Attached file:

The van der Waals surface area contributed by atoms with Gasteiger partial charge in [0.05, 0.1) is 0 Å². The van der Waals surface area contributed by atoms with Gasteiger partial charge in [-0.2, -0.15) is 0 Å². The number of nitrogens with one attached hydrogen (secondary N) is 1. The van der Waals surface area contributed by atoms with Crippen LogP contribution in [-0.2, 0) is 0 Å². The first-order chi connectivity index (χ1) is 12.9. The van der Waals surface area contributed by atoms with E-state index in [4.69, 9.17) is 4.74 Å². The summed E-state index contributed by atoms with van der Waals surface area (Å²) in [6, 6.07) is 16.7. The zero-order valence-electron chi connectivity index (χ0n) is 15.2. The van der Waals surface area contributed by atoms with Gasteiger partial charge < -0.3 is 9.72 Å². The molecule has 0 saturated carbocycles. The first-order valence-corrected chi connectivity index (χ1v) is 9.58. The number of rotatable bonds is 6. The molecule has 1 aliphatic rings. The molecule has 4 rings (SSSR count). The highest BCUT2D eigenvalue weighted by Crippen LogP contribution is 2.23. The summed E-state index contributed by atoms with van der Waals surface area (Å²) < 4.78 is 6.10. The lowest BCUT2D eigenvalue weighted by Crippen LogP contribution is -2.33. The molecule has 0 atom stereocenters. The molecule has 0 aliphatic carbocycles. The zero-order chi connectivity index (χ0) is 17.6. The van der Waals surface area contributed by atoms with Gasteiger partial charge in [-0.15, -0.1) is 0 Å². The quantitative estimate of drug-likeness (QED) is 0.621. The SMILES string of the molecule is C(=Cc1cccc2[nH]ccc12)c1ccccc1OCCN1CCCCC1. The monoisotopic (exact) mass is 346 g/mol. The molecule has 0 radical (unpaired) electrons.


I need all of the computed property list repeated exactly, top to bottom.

The van der Waals surface area contributed by atoms with Gasteiger partial charge in [0.05, 0.1) is 0 Å². The van der Waals surface area contributed by atoms with Gasteiger partial charge in [-0.2, -0.15) is 0 Å². The number of nitrogens with one attached hydrogen (secondary N) is 1. The van der Waals surface area contributed by atoms with Crippen LogP contribution in [-0.2, 0) is 0 Å². The first-order chi connectivity index (χ1) is 12.9. The van der Waals surface area contributed by atoms with E-state index in [4.69, 9.17) is 4.74 Å². The summed E-state index contributed by atoms with van der Waals surface area (Å²) in [6, 6.07) is 16.7. The zero-order valence-electron chi connectivity index (χ0n) is 15.2. The van der Waals surface area contributed by atoms with Gasteiger partial charge < -0.3 is 9.72 Å². The molecule has 0 saturated carbocycles. The first-order valence-corrected chi connectivity index (χ1v) is 9.58. The number of rotatable bonds is 6. The molecule has 1 aliphatic rings. The molecule has 4 rings (SSSR count). The highest BCUT2D eigenvalue weighted by Crippen LogP contribution is 2.23. The summed E-state index contributed by atoms with van der Waals surface area (Å²) < 4.78 is 6.10. The lowest BCUT2D eigenvalue weighted by Crippen LogP contribution is -2.33. The molecule has 0 atom stereocenters. The molecule has 0 aliphatic carbocycles. The zero-order chi connectivity index (χ0) is 17.6. The van der Waals surface area contributed by atoms with Gasteiger partial charge in [-0.15, -0.1) is 0 Å². The quantitative estimate of drug-likeness (QED) is 0.621. The SMILES string of the molecule is C(=Cc1cccc2[nH]ccc12)c1ccccc1OCCN1CCCCC1. The monoisotopic (exact) mass is 346 g/mol. The molecule has 0 radical (unpaired) electrons.